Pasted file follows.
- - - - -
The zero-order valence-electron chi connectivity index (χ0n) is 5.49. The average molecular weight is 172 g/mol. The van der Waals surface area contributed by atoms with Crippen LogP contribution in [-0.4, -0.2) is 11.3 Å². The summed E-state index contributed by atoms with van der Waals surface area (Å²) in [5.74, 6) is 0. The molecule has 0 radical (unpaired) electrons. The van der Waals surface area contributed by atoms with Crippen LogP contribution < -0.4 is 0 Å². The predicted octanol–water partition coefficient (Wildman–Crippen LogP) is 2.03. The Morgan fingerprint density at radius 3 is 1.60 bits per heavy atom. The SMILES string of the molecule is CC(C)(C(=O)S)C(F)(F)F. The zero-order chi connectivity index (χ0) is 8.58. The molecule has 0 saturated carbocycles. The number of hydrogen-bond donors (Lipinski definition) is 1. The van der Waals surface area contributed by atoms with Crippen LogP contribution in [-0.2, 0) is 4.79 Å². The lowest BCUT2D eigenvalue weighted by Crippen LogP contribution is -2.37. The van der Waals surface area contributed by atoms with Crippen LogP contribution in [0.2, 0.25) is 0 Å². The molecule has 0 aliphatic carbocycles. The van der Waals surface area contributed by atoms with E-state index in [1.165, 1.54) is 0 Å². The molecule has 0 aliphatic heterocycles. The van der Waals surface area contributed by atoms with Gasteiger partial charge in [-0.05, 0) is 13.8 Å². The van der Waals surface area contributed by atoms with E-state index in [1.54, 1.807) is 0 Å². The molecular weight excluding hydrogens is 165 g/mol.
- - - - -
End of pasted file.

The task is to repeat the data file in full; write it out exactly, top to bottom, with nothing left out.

The zero-order valence-electron chi connectivity index (χ0n) is 5.49. The average molecular weight is 172 g/mol. The van der Waals surface area contributed by atoms with Crippen LogP contribution in [-0.4, -0.2) is 11.3 Å². The summed E-state index contributed by atoms with van der Waals surface area (Å²) in [5.74, 6) is 0. The molecule has 0 radical (unpaired) electrons. The van der Waals surface area contributed by atoms with Crippen LogP contribution < -0.4 is 0 Å². The predicted octanol–water partition coefficient (Wildman–Crippen LogP) is 2.03. The Morgan fingerprint density at radius 3 is 1.60 bits per heavy atom. The SMILES string of the molecule is CC(C)(C(=O)S)C(F)(F)F. The zero-order chi connectivity index (χ0) is 8.58. The molecule has 0 saturated carbocycles. The number of hydrogen-bond donors (Lipinski definition) is 1. The van der Waals surface area contributed by atoms with Crippen LogP contribution in [-0.2, 0) is 4.79 Å². The lowest BCUT2D eigenvalue weighted by Crippen LogP contribution is -2.37. The van der Waals surface area contributed by atoms with Crippen LogP contribution in [0.2, 0.25) is 0 Å². The molecule has 0 aliphatic carbocycles. The van der Waals surface area contributed by atoms with E-state index in [1.165, 1.54) is 0 Å². The molecule has 0 aliphatic heterocycles. The van der Waals surface area contributed by atoms with Gasteiger partial charge in [-0.05, 0) is 13.8 Å². The van der Waals surface area contributed by atoms with E-state index in [1.54, 1.807) is 0 Å². The molecular weight excluding hydrogens is 165 g/mol.